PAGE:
Lesson 5 of 17
Objective: Students will be able to explain natural selection as a way for certain individuals to survive and pass on their genetic information.
I start this lesson by showing the students Stated Clearly's What is Natural Selection? video.
As we watch the video, I stop at the indicated key parts to allow us to have a discussion and/or clarify the information being presented:
- 1:05 - What is descent with modification?
- 1:53 - What gives evidence of common descent?
- 2:20 - Why was common descent not accepted?
- 4:36 - What did Charles Darwin observe, and what was the roadblock he encountered in his thinking?
- 5:46 - How did the idea of selective breeding affect the concept of natural selection?
- 7: 08 - What guides selective breeding? What guides natural selection?
I tell the students that for the remainder of the class period they will work on a series of web activities. In order to get credit for their work, they must Log on to Edmodo where they will find my natural selection guided notes. They should create their own copy of the document, which has all the links they will need to navigate through the different activities. Once they are done, students should share their copy of the document with me, and turn it in to the Edmodo assignment.
I decided to teach this lesson as a compilation of web activities because it reinforces the idea of using the web as powerful source of information. In this screencast, I walk you through how this activity unfolds.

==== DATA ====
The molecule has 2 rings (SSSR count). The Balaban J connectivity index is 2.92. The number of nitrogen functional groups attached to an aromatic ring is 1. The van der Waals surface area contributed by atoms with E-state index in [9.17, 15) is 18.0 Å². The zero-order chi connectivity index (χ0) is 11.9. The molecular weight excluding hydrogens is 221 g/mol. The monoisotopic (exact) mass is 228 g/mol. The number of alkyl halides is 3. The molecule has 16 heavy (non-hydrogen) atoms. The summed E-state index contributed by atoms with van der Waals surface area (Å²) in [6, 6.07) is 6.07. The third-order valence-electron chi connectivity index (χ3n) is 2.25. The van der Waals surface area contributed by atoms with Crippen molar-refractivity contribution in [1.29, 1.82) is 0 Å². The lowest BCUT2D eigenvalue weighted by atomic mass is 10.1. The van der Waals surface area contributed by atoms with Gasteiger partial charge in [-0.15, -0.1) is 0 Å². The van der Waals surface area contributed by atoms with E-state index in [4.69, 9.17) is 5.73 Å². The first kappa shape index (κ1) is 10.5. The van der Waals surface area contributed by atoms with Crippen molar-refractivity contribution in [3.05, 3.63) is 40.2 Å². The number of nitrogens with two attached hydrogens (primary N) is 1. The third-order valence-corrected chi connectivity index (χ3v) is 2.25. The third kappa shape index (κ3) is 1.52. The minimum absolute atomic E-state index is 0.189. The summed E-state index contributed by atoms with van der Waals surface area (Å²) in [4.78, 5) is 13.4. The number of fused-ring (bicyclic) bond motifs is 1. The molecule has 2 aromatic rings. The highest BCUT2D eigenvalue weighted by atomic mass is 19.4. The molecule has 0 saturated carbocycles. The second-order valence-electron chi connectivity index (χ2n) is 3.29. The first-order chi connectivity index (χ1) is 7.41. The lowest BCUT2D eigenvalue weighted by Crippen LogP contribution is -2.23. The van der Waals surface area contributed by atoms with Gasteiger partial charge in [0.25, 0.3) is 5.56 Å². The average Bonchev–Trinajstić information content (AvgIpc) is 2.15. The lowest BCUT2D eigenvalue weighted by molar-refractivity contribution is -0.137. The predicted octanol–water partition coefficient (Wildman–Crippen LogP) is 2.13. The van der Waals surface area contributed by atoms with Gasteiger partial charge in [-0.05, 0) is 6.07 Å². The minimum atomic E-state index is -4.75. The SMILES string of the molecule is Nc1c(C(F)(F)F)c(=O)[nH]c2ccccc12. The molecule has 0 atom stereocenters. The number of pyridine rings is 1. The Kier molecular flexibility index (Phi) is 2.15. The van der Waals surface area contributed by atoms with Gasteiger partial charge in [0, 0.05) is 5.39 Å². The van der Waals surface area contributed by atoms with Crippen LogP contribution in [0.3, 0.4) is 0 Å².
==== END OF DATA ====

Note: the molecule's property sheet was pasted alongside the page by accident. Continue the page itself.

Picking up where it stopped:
The different activities are fun and engaging. As engaging as I may be (or not), no student wants to hear me drone on about Darwin, but when they see him blabbing on nonsensically, the students think it is hilarious. The evolution experience is more challenging and useful for students to determine patterns in the data (CCC Patterns), as they observe how the population graph changes over time (SP4).
Although the web-activity is done independently, it requires that students derive meaning from scientific text (SP8), and examine their own understanding in light of the new evidence they obtain (SP7).
Watch as a student explains how interactives help keep him "hooked".
Often, students do not finish the web activity in one class period. Even though they are not done, I ask that they turn in the document they are working on to the Edmodo assignment, and then have them complete it as homework. Here is an example of a student response.
I remind students that if they have any questions, they can post them up on Edmodo for me or a classmate to answer.